RET Review: Commercial solar power impact
The Warburton review of the Renewable Energy Target was released on 28 August 2014 and has the potential to negatively impact the fledgling commercial solar power industry.
The panel tasked with reviewing the Renewable Energy Target have now tabled their recommendations with a key outcome being that the scheme “should be substantially reformed”. There are a number of changes to the scheme suggested, with the primary recommendation being for a progressive closure of the Small-scale Renewable Energy Scheme (SRES) and the closure of the Large-scale Renewable Energy Target (LRET) to new entrants.
The SRES currently reduces the upfront cost of solar power systems up to 100kW by up to 40% through the creation of small-scale technology certificates (STC’s). Where the Abbott government seeks to wind-down the scheme, the upfront solar system cost will go up. For a 100kW commercial solar power system, that upfront rebate can be as much as $80,000.00.
Possible scenarios for a wind-down of the SRES range from orderly reductions in the number of STC’s applicable to the solar power system through to immediate abolishment of the scheme.
The government’s official response to the report will not come for another few weeks according to the Sydney Morning Herald. It is not clear yet which of the panel’s recommendations it will seek to implement, although at this point nothing seems off limits. Certain changes to the RET will only be possible with legislative approval in the senate, but others could be implemented much faster. Any change to the RET will impact the commercial viability of a solar power system.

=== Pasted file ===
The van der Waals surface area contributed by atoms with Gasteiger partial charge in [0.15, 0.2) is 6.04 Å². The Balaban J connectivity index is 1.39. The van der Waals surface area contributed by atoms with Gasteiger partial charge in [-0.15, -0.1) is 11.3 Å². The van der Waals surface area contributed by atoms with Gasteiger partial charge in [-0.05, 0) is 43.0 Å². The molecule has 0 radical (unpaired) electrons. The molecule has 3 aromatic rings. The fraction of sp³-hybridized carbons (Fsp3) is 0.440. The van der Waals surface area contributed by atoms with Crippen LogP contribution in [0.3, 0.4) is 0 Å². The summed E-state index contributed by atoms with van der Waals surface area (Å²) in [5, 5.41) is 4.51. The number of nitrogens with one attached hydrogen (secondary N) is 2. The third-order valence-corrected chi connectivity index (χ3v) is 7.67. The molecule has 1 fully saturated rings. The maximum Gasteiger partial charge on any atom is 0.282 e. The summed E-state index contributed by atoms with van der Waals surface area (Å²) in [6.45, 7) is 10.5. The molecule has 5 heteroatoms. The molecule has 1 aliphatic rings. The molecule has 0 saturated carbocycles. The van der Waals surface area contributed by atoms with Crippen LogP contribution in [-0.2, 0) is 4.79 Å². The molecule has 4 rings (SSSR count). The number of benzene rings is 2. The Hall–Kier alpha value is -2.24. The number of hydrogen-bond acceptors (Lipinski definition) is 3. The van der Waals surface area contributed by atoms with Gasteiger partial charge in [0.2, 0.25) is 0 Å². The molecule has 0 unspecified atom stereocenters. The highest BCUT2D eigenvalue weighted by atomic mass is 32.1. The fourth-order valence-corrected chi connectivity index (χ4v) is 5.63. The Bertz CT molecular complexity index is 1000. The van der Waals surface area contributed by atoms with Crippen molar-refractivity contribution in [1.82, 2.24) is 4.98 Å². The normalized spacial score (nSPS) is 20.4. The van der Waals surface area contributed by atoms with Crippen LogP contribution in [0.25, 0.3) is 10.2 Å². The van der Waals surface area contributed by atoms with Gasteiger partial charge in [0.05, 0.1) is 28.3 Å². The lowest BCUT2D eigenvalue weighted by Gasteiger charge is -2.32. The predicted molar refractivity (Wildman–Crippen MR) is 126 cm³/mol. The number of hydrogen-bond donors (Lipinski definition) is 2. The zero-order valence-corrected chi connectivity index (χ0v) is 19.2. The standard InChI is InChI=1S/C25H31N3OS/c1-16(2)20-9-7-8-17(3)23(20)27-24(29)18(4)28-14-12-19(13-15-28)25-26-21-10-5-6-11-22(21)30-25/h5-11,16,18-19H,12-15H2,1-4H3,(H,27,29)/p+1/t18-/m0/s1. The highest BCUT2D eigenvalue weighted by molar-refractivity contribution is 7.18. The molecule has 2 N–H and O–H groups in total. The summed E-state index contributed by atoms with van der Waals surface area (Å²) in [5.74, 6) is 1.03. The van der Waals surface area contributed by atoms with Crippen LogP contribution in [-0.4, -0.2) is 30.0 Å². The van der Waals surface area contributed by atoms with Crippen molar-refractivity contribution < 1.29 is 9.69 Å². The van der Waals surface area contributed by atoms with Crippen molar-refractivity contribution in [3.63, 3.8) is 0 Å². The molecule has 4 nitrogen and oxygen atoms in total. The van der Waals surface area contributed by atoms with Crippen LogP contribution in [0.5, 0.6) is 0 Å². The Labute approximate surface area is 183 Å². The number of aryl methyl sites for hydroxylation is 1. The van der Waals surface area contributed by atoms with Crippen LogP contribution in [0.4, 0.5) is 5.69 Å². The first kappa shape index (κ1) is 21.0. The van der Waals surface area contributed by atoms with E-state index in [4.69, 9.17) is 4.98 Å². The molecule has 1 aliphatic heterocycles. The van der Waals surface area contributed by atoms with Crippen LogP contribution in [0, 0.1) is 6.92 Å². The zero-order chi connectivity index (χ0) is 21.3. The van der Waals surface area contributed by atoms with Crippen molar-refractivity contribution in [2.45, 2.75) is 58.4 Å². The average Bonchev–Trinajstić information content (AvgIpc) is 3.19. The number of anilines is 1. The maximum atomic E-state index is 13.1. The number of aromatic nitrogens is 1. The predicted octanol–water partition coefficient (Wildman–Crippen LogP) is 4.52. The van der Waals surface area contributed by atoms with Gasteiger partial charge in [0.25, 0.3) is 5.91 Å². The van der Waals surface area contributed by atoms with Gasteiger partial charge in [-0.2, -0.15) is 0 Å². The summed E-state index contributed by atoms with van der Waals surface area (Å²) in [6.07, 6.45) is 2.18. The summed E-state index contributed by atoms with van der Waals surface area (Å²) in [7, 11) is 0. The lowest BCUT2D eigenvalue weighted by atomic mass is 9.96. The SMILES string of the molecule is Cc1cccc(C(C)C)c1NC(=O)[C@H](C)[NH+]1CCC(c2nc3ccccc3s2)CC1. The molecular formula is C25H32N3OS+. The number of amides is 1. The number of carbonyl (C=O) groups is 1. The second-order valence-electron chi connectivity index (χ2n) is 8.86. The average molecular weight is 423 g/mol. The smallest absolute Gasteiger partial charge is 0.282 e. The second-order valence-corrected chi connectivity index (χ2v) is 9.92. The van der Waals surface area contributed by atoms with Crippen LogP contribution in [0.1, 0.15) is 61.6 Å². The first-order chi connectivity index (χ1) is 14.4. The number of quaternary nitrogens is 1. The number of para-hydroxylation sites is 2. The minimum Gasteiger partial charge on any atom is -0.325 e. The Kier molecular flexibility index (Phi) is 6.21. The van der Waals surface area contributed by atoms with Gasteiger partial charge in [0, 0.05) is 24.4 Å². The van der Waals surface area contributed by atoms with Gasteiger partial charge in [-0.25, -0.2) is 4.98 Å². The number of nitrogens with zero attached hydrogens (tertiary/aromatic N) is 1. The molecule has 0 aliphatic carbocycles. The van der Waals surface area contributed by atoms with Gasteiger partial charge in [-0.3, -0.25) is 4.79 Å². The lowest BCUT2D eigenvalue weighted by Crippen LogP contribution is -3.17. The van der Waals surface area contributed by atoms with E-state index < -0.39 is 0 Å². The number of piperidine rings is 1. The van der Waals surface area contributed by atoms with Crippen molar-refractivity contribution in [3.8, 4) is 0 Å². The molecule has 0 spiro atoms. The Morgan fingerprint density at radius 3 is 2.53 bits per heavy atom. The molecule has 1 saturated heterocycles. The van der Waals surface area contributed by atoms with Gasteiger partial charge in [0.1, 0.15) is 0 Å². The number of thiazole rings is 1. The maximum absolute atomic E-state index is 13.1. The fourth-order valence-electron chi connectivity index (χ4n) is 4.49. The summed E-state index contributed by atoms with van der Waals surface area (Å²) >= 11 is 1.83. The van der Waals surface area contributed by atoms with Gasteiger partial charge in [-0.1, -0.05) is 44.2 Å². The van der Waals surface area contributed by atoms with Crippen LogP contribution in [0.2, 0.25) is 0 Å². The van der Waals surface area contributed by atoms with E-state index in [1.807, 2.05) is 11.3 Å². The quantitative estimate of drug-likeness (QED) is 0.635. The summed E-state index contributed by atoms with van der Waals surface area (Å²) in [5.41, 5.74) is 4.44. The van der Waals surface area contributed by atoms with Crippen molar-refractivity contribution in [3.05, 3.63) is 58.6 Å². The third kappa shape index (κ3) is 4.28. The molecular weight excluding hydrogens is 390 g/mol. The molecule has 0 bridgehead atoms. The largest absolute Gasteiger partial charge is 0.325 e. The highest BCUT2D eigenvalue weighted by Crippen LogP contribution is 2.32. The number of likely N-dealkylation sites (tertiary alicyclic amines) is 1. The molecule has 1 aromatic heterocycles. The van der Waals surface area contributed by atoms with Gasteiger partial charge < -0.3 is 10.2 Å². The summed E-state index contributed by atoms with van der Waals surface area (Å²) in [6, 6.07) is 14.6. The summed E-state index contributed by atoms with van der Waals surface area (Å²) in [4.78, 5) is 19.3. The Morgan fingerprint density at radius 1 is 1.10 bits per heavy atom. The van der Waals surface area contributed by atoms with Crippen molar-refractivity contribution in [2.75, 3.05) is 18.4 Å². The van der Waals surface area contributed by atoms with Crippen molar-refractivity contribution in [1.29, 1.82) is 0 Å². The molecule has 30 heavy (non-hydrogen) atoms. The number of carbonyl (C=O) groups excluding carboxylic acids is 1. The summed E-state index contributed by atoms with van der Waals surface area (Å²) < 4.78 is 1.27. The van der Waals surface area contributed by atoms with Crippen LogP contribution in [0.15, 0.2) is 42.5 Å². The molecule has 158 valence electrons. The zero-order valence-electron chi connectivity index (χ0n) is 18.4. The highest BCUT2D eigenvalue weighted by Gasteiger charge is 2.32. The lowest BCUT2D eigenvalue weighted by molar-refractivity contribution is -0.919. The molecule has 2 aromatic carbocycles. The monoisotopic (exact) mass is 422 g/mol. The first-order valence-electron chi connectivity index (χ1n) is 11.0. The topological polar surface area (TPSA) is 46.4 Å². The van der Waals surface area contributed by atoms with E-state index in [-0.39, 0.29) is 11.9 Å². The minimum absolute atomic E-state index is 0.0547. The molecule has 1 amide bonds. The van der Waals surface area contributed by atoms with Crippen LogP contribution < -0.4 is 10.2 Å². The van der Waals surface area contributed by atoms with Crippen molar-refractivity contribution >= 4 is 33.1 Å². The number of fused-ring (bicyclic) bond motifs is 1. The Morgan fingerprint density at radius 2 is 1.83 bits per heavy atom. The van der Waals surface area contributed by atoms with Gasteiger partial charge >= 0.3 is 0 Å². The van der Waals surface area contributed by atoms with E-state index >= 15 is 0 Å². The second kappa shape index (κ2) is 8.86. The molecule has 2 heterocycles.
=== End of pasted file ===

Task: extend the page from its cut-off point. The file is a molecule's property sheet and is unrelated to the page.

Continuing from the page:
The second part of the scheme is the Large-scale Renewable Energy Target (“LRET”). The LRET comprises the most significant portion of the scheme to meet the mandated 41,000 gigawatt-hours (GWh) of electricity from renewable sources. For commercial solar power systems, this means systems over 100kW in DC capacity are able to claim Large-scale Generation Certificates (“LGC’s”) annually for the amount of renewable energy they have produced in that year. Besides the generation of electricity, these certificates often form an important portion of the return on capital in renewable energy plant ownership.
The panel recommends that the LRET is either closed to new entrants or there is a reduction in the target.
The Sydney Morning Herald quoted Pacific Hydro head Lane Crockett as suggesting that an inquiry into the government’s handling of the RET review might be in order if the RET were wound back. “Frankly, if they do this, I would call for a Senate inquiry into what’s gone on”. The Greens Senator Milne said “There’s certainly the numbers in the Senate to get an inquiry up.”
“They have caused such investment uncertainty and sovereign risk for the renewable energy industry that it is absolutely outrageous that they are sitting on this report.” Bloomberg New Energy Finance has warned that changes to the RET could set back the Australian renewables industry by a decade.
Solgen Energy is assisting clients wanting to install commercial solar power systems across Australia to lock-in rebates under the Renewable Energy Target. Solgen Group Director, David Naismith said “The strength of the Solgen Group allows us to forward trade renewable energy certificates many months ahead so we can bring certainty to our commercial solar customers today.”
Contact Solgen Energy today on 1300 660 704 or email your request to firstname.lastname@example.org.